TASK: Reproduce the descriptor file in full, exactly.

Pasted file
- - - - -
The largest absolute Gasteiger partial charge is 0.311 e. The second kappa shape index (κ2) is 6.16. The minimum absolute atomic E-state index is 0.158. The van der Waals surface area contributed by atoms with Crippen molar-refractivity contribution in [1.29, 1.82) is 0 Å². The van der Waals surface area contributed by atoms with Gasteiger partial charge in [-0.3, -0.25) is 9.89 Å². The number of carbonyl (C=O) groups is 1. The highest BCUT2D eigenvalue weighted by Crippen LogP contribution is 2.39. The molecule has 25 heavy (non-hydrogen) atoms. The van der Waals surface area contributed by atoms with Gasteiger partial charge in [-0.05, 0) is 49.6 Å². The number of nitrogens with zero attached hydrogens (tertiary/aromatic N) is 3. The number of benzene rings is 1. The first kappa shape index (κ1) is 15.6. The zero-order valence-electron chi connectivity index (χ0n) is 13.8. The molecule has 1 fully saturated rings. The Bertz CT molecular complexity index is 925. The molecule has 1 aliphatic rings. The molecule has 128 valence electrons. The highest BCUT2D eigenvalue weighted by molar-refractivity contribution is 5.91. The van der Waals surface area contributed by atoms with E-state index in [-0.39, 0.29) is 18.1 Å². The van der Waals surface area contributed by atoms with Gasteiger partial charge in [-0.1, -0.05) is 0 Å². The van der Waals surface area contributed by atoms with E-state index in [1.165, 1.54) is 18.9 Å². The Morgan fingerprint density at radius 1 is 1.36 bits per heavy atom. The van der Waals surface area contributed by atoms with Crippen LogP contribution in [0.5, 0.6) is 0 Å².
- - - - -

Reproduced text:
The largest absolute Gasteiger partial charge is 0.311 e. The second kappa shape index (κ2) is 6.16. The minimum absolute atomic E-state index is 0.158. The van der Waals surface area contributed by atoms with Crippen molar-refractivity contribution in [1.29, 1.82) is 0 Å². The van der Waals surface area contributed by atoms with Gasteiger partial charge in [-0.3, -0.25) is 9.89 Å². The number of carbonyl (C=O) groups is 1. The highest BCUT2D eigenvalue weighted by Crippen LogP contribution is 2.39. The molecule has 25 heavy (non-hydrogen) atoms. The van der Waals surface area contributed by atoms with Gasteiger partial charge in [-0.05, 0) is 49.6 Å². The number of nitrogens with zero attached hydrogens (tertiary/aromatic N) is 3. The number of benzene rings is 1. The first kappa shape index (κ1) is 15.6. The zero-order valence-electron chi connectivity index (χ0n) is 13.8. The molecule has 1 fully saturated rings. The Bertz CT molecular complexity index is 925. The molecule has 1 aliphatic rings. The molecule has 128 valence electrons. The highest BCUT2D eigenvalue weighted by molar-refractivity contribution is 5.91. The van der Waals surface area contributed by atoms with E-state index in [-0.39, 0.29) is 18.1 Å². The van der Waals surface area contributed by atoms with Gasteiger partial charge in [-0.1, -0.05) is 0 Å². The van der Waals surface area contributed by atoms with E-state index in [1.165, 1.54) is 18.9 Å². The Morgan fingerprint density at radius 1 is 1.36 bits per heavy atom. The van der Waals surface area contributed by atoms with Crippen LogP contribution in [0.5, 0.6) is 0 Å².